An AT&T-backed bill to end traditional landline phone service in Illinois is now the law of the land.
Overriding Gov. Bruce Rauner‘s veto, the General Assembly approved the telecom modernization bill on Saturday, enabling AT&T to disconnect its remaining 1.2 million landline customers statewide, pending approval from the Federal Communications Commission.
But holdouts may have some time before AT&T pulls the plug for good on its legacy telephone service.
“It’s important for our Illinois customers to know that traditional landline phone service from AT&T is not going away anytime soon,” Paul La Schiazza, AT&T Illinois president, said in a statement Wednesday.
With customers switching to internet-based and wireless phone services, AT&T has been pushing for legislation to allow it to unplug its aging landline network and focus on the modern alternatives. AT&T said it is losing about 5,000 landline customers statewide each week, with less than 10 percent of Illinois households in its territory still using the service.
While AT&T ultimately needs approval from the FCC to abandon a long-standing obligation to maintain its “plain old telephone service,” it has already gotten similar legislation passed in 19 of the 20 other states where it is the legacy telephone carrier, with California as the only holdout.
“The new Illinois law helps plan for the eventual transition to only the technologies that customers overwhelmingly prefer today — modern landline service and wireless service,” La Schiazza said. “While the timetable for that transition is undetermined at this time, it could take a number of years.”
Critics say the new law will leave behind vulnerable Illinois residents, particularly the elderly, who disproportionately rely on traditional landline telephone service for everything from connecting with family to monitoring life-threatening medical conditions.
Representatives of AARP Illinois and the Citizens Utility Board, an Illinois nonprofit watchdog group, expressed disappointment over the legislation.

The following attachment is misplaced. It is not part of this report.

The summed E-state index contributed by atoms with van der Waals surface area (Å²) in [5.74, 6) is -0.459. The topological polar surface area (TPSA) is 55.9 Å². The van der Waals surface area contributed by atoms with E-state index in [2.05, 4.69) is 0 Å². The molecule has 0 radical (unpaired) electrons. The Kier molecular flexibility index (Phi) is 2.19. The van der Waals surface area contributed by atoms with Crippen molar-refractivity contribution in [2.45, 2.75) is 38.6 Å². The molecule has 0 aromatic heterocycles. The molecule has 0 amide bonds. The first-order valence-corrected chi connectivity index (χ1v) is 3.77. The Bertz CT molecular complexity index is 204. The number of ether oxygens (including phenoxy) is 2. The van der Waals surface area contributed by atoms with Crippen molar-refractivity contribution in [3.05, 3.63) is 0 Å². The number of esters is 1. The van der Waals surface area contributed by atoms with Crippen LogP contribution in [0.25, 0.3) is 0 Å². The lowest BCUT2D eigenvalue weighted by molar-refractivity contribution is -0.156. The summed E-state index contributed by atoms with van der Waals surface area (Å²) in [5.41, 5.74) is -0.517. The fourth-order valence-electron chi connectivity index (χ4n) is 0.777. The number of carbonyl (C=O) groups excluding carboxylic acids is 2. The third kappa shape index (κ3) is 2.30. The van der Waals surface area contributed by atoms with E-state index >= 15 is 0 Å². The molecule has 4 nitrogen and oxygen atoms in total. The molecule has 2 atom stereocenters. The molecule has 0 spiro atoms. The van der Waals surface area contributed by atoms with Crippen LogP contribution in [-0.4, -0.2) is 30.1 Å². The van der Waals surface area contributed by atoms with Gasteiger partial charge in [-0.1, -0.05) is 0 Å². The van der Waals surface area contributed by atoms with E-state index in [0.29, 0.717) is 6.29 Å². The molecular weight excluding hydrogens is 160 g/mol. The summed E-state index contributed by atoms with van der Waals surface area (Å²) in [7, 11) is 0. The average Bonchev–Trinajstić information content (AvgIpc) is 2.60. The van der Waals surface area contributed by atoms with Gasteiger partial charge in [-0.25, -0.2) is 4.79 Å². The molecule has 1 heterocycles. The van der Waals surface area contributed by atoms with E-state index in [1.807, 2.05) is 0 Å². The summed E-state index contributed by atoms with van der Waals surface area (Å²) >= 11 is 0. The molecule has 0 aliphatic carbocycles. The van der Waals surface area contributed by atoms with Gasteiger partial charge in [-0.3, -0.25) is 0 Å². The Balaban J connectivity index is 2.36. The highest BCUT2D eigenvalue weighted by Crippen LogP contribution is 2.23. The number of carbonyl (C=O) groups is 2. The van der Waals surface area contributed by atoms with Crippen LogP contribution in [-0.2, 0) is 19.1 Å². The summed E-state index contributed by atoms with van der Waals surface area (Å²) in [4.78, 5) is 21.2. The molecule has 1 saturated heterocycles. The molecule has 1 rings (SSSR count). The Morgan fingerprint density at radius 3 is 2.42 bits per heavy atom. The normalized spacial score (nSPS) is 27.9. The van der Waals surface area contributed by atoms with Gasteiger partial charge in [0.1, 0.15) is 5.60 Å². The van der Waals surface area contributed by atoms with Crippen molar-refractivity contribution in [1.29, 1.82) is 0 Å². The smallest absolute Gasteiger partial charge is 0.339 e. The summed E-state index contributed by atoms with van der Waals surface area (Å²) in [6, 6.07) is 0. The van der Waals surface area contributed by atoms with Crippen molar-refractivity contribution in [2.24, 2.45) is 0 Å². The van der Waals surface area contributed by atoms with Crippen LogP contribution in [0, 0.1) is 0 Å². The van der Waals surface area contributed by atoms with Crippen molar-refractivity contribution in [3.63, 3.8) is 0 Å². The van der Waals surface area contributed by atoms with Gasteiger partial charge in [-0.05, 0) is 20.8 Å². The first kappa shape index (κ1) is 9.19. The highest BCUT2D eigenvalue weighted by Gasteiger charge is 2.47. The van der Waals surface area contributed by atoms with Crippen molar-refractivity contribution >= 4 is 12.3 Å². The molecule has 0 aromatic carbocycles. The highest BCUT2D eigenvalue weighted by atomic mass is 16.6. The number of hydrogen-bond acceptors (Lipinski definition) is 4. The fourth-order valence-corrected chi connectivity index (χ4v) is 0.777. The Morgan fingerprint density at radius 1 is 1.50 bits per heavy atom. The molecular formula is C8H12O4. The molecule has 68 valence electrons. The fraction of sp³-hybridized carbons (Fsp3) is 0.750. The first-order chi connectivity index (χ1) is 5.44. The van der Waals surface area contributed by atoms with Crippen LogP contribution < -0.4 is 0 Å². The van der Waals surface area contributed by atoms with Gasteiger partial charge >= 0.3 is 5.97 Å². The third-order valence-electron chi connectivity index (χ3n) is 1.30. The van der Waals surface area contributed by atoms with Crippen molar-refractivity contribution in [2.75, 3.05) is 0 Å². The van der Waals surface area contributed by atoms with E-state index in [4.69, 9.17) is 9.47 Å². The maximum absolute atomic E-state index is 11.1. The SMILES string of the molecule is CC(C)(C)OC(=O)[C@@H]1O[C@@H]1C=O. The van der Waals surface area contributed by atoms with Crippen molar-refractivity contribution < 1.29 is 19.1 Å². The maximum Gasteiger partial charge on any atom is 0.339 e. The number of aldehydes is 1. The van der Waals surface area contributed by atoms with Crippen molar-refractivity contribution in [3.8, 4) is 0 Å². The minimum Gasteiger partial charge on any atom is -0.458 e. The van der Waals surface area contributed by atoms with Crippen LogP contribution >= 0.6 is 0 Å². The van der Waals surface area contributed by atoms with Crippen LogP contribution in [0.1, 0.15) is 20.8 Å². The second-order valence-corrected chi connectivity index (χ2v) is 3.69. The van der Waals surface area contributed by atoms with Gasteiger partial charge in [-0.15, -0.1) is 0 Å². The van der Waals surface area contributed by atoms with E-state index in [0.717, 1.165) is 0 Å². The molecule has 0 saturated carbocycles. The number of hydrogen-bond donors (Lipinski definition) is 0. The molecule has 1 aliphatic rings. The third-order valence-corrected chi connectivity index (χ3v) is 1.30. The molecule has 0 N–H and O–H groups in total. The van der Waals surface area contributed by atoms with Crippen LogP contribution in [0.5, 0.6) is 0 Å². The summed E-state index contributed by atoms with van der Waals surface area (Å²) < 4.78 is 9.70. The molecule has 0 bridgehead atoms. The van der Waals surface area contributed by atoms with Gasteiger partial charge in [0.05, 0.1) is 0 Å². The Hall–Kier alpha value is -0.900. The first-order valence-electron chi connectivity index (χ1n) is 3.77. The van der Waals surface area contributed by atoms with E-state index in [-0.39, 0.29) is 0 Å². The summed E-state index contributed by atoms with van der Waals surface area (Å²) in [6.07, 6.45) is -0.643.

“If AT&T succeeds in ending traditional landline phone service, we think that will hurt people — particularly seniors and those with medical conditions — who depend on a landline as their most reliable link to vital services,” CUB spokesman Jim Chilsen said.
Chilsen said his organization is “not done fighting” and will shift the battle to the national level in a bid to keep in place the FCC rulings requiring AT&T to provide traditional landline service.
“AT&T still must get final Federal Communications Commission approval to end traditional home phone service, so CUB will do everything it can to protect landline customers as this battle moves to Washington,” Chilsen said.
As part of the new state law, AT&T is required to notify Illinois customers of its plans to disconnect their landline service before petitioning the FCC. Customers who believe that landlines are their only viable phone option will be able to appeal to the Illinois Commerce Commission.
Julie Vahling, associate state director of AARP Illinois, said the organization will focus on working with consumers who plan to appeal their landline disconnection.
“We’ll move on to the next fight for consumers, to try to make sure that they’re educated and know how to go about appealing to keep their traditional landline service,” Vahling said.
The legislation, House Bill 1811, also includes an increase in the fee all phone customers — mobile, online and traditional landline — pay for 911 emergency service. Outside of Chicago, the monthly rate next year would nearly double to $1.50 per line, up from 87 cents. Chicago is authorized to raise its 911 fee to $5 per month, up from the current $3.90, pending City Council approval.
The legislation went through several incarnations before landing on the governor’s desk Saturday. Rauner issued an amendatory veto the same day, which was mostly focused on the 911 rate increases.
Both chambers voted to override the veto: by a 90-22 vote in the Illinois House and a 43-1 vote in the Senate.
Meanwhile, AT&T’s La Schiazza offered a measure of reassurance to the company’s dwindling ranks of landline customers, especially those who would rather fight than switch.
“We value our customers, and we want to keep them,” La Schiazza said. “While most customers are enjoying updated technologies today, including wireless service and modern landline service, AT&T currently continues to sell and provide traditional landline phone service to our customers.”
Originally posted on Chicago Tribune